Jan. 25, 1922 - Jan. 16, 2010 Port Arthur, TX
Jimmy Wyble is esteemed for his contributions to the guitar world, both as a player with “kings” and teacher.
A native of Port Arthur, Texas, Wyble worked in his early years for a radio station in Houston. In the early 1940s, Wyble and guitarist Cameron Hill played Western swing in a band led by Burt "Foreman" Phillips on local Houston radio. The sound of two guitars attracted Bob Wills, known as “The King of Western Swing,” and he hired both men for his band, The Texas Playboys.
Wyble served in the Army from 1942 to 1946 and returned to work with Western swing groups into the 1950s. In 1953, he released his first album as a bandleader of “The Jimmy Wyble Quintet.” The album featured accordion, clarinet, guitar, bass, and drums.That same year, he recorded with Barney Kessel.
Soon after, he worked with Benny Goodman “The King of Swing” and Red Norvo “Mr. Jazz.” He spent eight years touring and recording with Norvo, including a tour of Australia backing Frank Sinatra. In the 1960s and 1970s, Wyble played as a session musician and on TV shows such as “The Flip Wilson Show” and “Kraft Music Hall.”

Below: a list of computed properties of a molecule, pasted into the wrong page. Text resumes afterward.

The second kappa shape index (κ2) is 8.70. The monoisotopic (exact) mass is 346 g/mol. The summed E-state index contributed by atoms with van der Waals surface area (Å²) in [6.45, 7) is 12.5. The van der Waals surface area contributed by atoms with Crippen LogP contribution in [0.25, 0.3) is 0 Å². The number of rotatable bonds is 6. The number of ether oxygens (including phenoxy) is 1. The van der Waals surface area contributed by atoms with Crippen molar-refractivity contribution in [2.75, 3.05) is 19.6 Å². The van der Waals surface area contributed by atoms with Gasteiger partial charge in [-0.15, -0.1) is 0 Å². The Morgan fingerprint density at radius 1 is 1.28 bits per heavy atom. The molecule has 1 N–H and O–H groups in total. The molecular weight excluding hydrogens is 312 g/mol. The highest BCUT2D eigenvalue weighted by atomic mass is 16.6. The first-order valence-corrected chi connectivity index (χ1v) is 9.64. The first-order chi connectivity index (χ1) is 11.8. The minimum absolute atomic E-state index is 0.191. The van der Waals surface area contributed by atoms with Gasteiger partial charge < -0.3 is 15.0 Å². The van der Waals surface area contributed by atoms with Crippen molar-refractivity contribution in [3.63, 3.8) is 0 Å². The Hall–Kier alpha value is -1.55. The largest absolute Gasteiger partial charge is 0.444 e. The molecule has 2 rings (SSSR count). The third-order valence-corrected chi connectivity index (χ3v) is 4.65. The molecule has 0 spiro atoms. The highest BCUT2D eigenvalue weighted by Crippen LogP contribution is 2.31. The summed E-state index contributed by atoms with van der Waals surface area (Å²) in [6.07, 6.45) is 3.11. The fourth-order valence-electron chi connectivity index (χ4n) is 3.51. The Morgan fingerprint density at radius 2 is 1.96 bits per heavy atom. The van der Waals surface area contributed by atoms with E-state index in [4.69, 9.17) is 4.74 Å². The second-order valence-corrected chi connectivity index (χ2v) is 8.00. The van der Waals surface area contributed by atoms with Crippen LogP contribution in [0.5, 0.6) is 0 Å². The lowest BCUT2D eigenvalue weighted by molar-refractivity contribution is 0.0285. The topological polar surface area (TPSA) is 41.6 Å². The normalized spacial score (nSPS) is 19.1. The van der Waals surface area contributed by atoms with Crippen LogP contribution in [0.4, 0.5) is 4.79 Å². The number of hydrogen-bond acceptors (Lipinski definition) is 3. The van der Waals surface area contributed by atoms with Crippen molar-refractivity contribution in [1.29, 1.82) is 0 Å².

He studied classical guitar with Laurindo Almeida and became a revered and highly sought-out guitar instructor; among his students were Howard Roberts, Steve Lukather, Howard Alden, Larry Koonse, and Smokey Hormel. Wyble played guitar on many soundtracks, including “The Wild Bunch,” “Ocean's Eleven,” Woody Allen's “Everything You Wanted to Know About Sex,” and “Kings Go Forth.” In the 1970s, he also developed a unique and personal two-line contrapuntal approach to guitar and composed numerous etudes in this style. Many of these pieces were published in various books, including Classical/Country (Howard Roberts-Playback 1973), and Concepts for the Classical and Jazz Guitar (Mel Bay 2000). In 1979, Wyble wrote his own book, The Art of Two-Line Improvisation (updated and re-released in 2001). - M.B.